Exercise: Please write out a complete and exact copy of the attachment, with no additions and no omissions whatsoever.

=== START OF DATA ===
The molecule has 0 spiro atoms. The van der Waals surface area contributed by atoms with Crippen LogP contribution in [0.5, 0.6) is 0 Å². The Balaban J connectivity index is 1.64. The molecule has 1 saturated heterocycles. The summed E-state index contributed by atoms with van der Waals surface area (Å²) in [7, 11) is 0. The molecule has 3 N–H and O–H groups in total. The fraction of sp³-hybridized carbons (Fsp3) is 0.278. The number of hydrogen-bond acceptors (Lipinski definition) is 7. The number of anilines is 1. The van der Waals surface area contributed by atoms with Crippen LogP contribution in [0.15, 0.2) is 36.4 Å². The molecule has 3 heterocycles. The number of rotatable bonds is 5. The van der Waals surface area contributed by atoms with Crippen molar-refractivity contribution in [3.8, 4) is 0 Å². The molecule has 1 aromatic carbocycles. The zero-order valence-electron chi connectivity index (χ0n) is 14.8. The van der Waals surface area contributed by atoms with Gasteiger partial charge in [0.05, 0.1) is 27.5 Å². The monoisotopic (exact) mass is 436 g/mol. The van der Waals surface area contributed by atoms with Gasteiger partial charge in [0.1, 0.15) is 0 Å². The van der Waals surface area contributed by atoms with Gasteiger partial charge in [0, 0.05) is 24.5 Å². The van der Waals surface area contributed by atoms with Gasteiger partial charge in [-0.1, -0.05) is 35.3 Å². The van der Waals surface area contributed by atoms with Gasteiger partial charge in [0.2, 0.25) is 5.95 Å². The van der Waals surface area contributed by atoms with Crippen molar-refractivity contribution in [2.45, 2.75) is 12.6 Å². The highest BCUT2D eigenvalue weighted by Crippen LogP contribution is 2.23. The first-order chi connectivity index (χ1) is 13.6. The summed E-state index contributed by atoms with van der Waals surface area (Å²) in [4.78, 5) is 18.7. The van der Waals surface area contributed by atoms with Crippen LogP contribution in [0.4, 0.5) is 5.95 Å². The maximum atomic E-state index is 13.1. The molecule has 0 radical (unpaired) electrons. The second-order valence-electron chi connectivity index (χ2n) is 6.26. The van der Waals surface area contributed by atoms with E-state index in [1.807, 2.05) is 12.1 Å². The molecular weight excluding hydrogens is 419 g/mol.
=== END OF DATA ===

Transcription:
The molecule has 0 spiro atoms. The van der Waals surface area contributed by atoms with Crippen LogP contribution in [0.5, 0.6) is 0 Å². The Balaban J connectivity index is 1.64. The molecule has 1 saturated heterocycles. The summed E-state index contributed by atoms with van der Waals surface area (Å²) in [7, 11) is 0. The molecule has 3 N–H and O–H groups in total. The fraction of sp³-hybridized carbons (Fsp3) is 0.278. The number of hydrogen-bond acceptors (Lipinski definition) is 7. The number of anilines is 1. The van der Waals surface area contributed by atoms with Crippen LogP contribution in [0.15, 0.2) is 36.4 Å². The molecule has 3 heterocycles. The number of rotatable bonds is 5. The van der Waals surface area contributed by atoms with Crippen molar-refractivity contribution in [3.8, 4) is 0 Å². The molecule has 1 aromatic carbocycles. The zero-order valence-electron chi connectivity index (χ0n) is 14.8. The van der Waals surface area contributed by atoms with Gasteiger partial charge in [0.05, 0.1) is 27.5 Å². The monoisotopic (exact) mass is 436 g/mol. The van der Waals surface area contributed by atoms with Gasteiger partial charge in [0.1, 0.15) is 0 Å². The van der Waals surface area contributed by atoms with Gasteiger partial charge in [0, 0.05) is 24.5 Å². The van der Waals surface area contributed by atoms with Gasteiger partial charge in [-0.1, -0.05) is 35.3 Å². The van der Waals surface area contributed by atoms with Gasteiger partial charge in [0.2, 0.25) is 5.95 Å². The van der Waals surface area contributed by atoms with Crippen molar-refractivity contribution in [2.45, 2.75) is 12.6 Å². The highest BCUT2D eigenvalue weighted by Crippen LogP contribution is 2.23. The first-order chi connectivity index (χ1) is 13.6. The summed E-state index contributed by atoms with van der Waals surface area (Å²) in [4.78, 5) is 18.7. The van der Waals surface area contributed by atoms with Crippen LogP contribution in [0.4, 0.5) is 5.95 Å². The maximum atomic E-state index is 13.1. The molecule has 0 radical (unpaired) electrons. The second-order valence-electron chi connectivity index (χ2n) is 6.26. The van der Waals surface area contributed by atoms with E-state index in [1.807, 2.05) is 12.1 Å². The molecular weight excluding hydrogens is 419 g/mol.